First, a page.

There is something about history that can awaken a person’s imagination and curiosity; it is what inspires archeologists to dig, Civil War reenactors to reenact, and helps the costume designers from period dramas win the Oscar year after year. While today Ypsilanti’s Depot Town is home to many of the area’s best bars, restaurants, and boutiques, it is the preservation of the area’s history and heritage that sets it apart from other commercial districts.
Depot Town, a commercial area spanning East Cross Street from the Huron River to North River Street, and a small segment of the 300-block of North River Street, makes it very easy to imagine what the area looked like nearly 150 years ago. While the train depot that inspired the area’s construction in the late 1830s is long gone, the majority of the buildings were built between 1850 and 1880 and maintain their charm: tin ceilings, hardwood floors, and exposed brick walls. Since Depot Town was established in the 1830s, it has been home to a hotel, an Underground Railroad station, and American Civil War barracks, and even a building that has housed a restaurant and bar continuously for 150 years, though of course they switched to serving pop during Prohibition (though there some rumors floating around that they didn’t fully adhere to that!).
Nowadays, Depot Town provides a home to a wide array of businesses: restaurants, bars, antique stores, artisan markets, museums, a tattoo parlor, and even a medical marijuana dispensary. During my #MittenTrip to Ypsilanti, I took advantage of as much of Depot Town as I could (with exception, of course, of the last two businesses). No matter what your agenda, there is plenty to keep yourself occupied in Depot Town.
Food and Drink
On the corner of East Cross and North River stands Sidetrack, probably the most famous of the establishments in Depot Town. The building housing this neighborhood staple has housed a bar/restaurant for 150 years, and still slings some of the best burgers in town (ranked in the nation’s Top 20 burgers by GQ Magazine). Sidetrack also offers a wide variety of beers on tap, plenty of vegetarian options, and a decor that wouldn’t have been out of place 100 years ago.
Fun fact: In 1929, a derailed train car hit the building that now houses Sidetrack, resulting its unusual shape. (Remember, knowledge is power!)
A relative newcomer to the Depot Town food scene is Maiz Mexican Cantina is a restaurant focused on service, freshly prepared Mexican-inspired fare, in a cozy yet modern environment. While I took advantage of happy hour, enjoying ½ off margaritas and appetizers, the entrees sounded delicious as well.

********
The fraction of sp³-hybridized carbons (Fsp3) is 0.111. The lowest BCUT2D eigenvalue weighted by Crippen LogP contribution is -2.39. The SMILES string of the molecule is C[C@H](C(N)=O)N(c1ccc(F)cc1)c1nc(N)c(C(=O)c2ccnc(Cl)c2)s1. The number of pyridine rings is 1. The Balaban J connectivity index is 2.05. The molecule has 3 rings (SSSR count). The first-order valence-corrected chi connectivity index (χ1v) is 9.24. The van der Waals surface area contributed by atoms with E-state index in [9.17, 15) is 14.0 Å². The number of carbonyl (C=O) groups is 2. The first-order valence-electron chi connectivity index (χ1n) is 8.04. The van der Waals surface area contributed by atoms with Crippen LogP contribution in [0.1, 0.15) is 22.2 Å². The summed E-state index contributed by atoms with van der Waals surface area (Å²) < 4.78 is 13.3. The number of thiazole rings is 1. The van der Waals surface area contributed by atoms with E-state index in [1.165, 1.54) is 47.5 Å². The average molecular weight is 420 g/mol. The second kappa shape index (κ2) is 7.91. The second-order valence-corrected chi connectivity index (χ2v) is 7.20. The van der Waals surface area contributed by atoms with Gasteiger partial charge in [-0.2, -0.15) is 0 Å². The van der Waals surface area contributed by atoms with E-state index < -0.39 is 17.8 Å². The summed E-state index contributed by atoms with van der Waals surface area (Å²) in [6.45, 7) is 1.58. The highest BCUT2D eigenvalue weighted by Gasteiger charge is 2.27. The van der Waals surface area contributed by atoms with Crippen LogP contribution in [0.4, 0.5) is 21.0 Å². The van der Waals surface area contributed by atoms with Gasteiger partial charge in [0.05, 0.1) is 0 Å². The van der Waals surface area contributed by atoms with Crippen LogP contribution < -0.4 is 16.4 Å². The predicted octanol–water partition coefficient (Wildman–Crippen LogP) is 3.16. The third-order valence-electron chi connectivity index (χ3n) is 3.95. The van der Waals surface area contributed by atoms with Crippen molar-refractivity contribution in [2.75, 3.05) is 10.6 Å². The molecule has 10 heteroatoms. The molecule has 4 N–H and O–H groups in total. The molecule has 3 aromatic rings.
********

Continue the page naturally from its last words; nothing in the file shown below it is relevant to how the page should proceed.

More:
Shopping in Depot Town includes locally made crafts and other artisan products at The Eyrie near a wide array of delicious grocery items – including locally baked bread and other goodies – at the Ypsilanti Food Co-op. Also, a florist, a couple hair salons, a number of locally owned antique shops that provide another window into the past (complete with that unique smell that only the past seems to have), and a variety of other shops, services, and even a farmers market. The farmers market had been housed in the historic freight house, built in 1887, until the freight house was closed in 2004 due to structural issues.
If the well-maintained commercial buildings and antique shopping aren’t enough to transport you back in time, the Ypsilanti Automotive Heritage Museum just might do the trick. The museum, housed in a fully preserved 1920s Hudson dealership, is home to about 30 cars – produced between 1933 and 1991 – as well as a bunch of fun merchandise and advertisements, focused on car companies with ties to Ypsilanti.
Though they aren’t technically part of Depot Town proper, both Riverside Park and Frog Island Park are important parts of the area, hosting a variety of events during the warmer months including the Summer Beer Fest, ElvisFest, Ypsilanti Heritage Festival, and Orphan Car Show. Even if there are no events planned when you make your way to Depot Town, these parks provide a great place to walk around, burn off some of the calories from the burgers and beers you likely consumed, and get a great view of the Huron River.
So, whether you are looking to take a step back in time to a day where you had to dodge horsedrawn carriages and derailed trains, or if you just want to take advantage of some of the best shops, bars, or restaurants that Ypsilanti boasts, Depot Town is always a good call.
~Chad Cramblet, Guest Contributor